March 7

New Medical Powers of Attorney from 12 March 2018

The Medical Treatment Planning and Decisions Act 2016 provides a framework for making decisions about medical treatment when people do not have capacity to make their own decisions.

The Act is part of a broader shift towards empowering and supporting people to make their own treatment decisions.

The Act does not authorise physician assisted dying and this is a separate issue to advance care planning.

All medical powers of attorney validly executed before 12 March 2018 (under the Medical Treatment Act 1988 ) continue to be valid and applicable and they do not need to be redone .

The existing Enduring Powers of Attorney Financial and Personal are not affected by these changes.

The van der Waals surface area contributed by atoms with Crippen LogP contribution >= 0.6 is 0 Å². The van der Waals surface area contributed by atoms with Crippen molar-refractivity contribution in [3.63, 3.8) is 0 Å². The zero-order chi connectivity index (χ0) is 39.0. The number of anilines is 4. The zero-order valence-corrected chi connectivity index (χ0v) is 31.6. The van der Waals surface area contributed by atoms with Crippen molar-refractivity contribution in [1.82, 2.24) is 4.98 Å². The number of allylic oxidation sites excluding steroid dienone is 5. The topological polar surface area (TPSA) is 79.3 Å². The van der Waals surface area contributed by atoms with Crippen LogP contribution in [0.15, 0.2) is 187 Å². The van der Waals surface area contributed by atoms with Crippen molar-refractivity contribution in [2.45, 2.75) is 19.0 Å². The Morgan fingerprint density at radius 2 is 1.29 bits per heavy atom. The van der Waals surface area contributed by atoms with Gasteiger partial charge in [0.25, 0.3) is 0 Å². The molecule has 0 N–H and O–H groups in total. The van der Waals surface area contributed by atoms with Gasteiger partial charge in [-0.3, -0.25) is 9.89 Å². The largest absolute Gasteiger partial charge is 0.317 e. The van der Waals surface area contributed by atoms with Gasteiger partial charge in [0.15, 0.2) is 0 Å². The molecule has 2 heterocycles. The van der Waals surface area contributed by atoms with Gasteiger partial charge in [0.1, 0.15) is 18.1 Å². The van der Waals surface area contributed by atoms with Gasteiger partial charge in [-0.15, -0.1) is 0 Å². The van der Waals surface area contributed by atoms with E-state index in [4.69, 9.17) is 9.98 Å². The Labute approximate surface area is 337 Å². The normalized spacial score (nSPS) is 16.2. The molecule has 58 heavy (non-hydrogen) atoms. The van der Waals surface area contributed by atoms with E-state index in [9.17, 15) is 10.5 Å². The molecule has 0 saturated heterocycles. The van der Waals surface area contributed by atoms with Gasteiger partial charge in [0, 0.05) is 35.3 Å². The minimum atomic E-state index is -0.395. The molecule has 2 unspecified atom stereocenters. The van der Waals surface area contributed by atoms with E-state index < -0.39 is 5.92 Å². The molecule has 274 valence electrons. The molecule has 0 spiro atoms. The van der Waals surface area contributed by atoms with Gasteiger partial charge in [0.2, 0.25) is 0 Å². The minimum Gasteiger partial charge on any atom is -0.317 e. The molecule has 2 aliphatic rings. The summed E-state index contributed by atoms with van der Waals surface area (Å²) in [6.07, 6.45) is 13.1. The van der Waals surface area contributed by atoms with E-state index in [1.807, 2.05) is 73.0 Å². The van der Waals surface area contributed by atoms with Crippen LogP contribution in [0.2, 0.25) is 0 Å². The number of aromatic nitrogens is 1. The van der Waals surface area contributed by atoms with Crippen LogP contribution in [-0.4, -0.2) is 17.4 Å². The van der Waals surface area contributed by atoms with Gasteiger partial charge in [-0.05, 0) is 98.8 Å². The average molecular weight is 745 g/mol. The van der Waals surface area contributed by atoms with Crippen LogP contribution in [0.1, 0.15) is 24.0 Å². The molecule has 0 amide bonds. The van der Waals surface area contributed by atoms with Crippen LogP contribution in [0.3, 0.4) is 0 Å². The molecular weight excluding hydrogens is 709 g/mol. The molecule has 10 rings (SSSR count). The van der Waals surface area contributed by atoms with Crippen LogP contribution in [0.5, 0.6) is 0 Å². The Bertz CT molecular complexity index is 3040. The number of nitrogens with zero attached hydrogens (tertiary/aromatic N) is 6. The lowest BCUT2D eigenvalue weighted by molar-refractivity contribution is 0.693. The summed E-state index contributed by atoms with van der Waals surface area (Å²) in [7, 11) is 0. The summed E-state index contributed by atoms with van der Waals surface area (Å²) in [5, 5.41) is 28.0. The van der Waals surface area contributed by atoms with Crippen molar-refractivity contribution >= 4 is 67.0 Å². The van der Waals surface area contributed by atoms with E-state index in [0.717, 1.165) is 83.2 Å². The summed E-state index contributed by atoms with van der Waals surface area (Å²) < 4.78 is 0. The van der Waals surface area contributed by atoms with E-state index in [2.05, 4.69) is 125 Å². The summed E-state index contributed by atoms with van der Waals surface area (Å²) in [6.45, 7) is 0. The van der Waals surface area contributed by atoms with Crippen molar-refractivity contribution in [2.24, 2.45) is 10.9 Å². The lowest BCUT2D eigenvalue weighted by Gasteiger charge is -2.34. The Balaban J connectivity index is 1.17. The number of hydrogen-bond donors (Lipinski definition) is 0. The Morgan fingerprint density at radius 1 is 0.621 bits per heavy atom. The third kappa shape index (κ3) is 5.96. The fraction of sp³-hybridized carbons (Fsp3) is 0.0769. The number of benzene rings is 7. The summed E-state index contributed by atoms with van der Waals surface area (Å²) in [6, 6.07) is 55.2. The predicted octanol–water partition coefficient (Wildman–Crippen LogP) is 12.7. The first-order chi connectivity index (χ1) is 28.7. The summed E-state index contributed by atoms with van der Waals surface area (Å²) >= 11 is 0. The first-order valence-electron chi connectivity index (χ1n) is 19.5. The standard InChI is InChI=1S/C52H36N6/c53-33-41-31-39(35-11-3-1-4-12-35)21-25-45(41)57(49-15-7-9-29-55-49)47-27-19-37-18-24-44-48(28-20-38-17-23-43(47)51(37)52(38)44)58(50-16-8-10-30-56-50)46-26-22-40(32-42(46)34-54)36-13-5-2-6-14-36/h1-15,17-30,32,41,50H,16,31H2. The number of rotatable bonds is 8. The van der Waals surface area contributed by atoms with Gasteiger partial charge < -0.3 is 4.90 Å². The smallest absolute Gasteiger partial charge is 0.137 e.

Decision-making capacity

An adult is presumed to have decision-making capacity. To have decision-making capacity a person must be able to do all of the following –

  • understand the information relevant to the decision and the effect of the decision
  • retain that information to the extent necessary to make the decision
  • use or weigh that information as part of the process of making the decision
  • communicate the decision and the person’s views and needs as to the decision in some way, including by speech, gestures or other means.

Advance care directive

A person may only create an advance care directive if they have decision-making capacity in relation to each statement in their advance care directive.

An advance care directive must be witnessed by two adults, one of whom is a medical practitioner.

There are two forms of statement a person may include in their advance care directive:

  • an instructional directive
  • a values directive.

Instructional directive